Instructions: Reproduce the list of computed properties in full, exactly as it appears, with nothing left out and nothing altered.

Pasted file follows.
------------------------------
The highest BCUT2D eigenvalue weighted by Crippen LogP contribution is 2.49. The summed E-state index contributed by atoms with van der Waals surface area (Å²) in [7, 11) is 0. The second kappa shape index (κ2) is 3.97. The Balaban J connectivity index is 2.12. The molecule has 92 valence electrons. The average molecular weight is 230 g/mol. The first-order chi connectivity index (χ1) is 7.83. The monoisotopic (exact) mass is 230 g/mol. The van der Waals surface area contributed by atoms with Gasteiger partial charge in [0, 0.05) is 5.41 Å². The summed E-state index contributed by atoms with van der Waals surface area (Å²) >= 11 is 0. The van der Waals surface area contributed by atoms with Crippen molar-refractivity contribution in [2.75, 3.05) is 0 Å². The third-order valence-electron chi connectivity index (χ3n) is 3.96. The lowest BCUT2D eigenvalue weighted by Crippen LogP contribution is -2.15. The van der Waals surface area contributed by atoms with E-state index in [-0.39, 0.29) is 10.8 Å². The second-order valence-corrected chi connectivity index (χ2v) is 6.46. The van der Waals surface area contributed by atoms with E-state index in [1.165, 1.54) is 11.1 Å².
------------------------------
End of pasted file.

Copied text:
The highest BCUT2D eigenvalue weighted by Crippen LogP contribution is 2.49. The summed E-state index contributed by atoms with van der Waals surface area (Å²) in [7, 11) is 0. The second kappa shape index (κ2) is 3.97. The Balaban J connectivity index is 2.12. The molecule has 92 valence electrons. The average molecular weight is 230 g/mol. The first-order chi connectivity index (χ1) is 7.83. The monoisotopic (exact) mass is 230 g/mol. The van der Waals surface area contributed by atoms with Gasteiger partial charge in [0, 0.05) is 5.41 Å². The summed E-state index contributed by atoms with van der Waals surface area (Å²) >= 11 is 0. The van der Waals surface area contributed by atoms with Crippen molar-refractivity contribution in [2.75, 3.05) is 0 Å². The third-order valence-electron chi connectivity index (χ3n) is 3.96. The lowest BCUT2D eigenvalue weighted by Crippen LogP contribution is -2.15. The van der Waals surface area contributed by atoms with E-state index in [-0.39, 0.29) is 10.8 Å². The second-order valence-corrected chi connectivity index (χ2v) is 6.46. The van der Waals surface area contributed by atoms with E-state index in [1.165, 1.54) is 11.1 Å².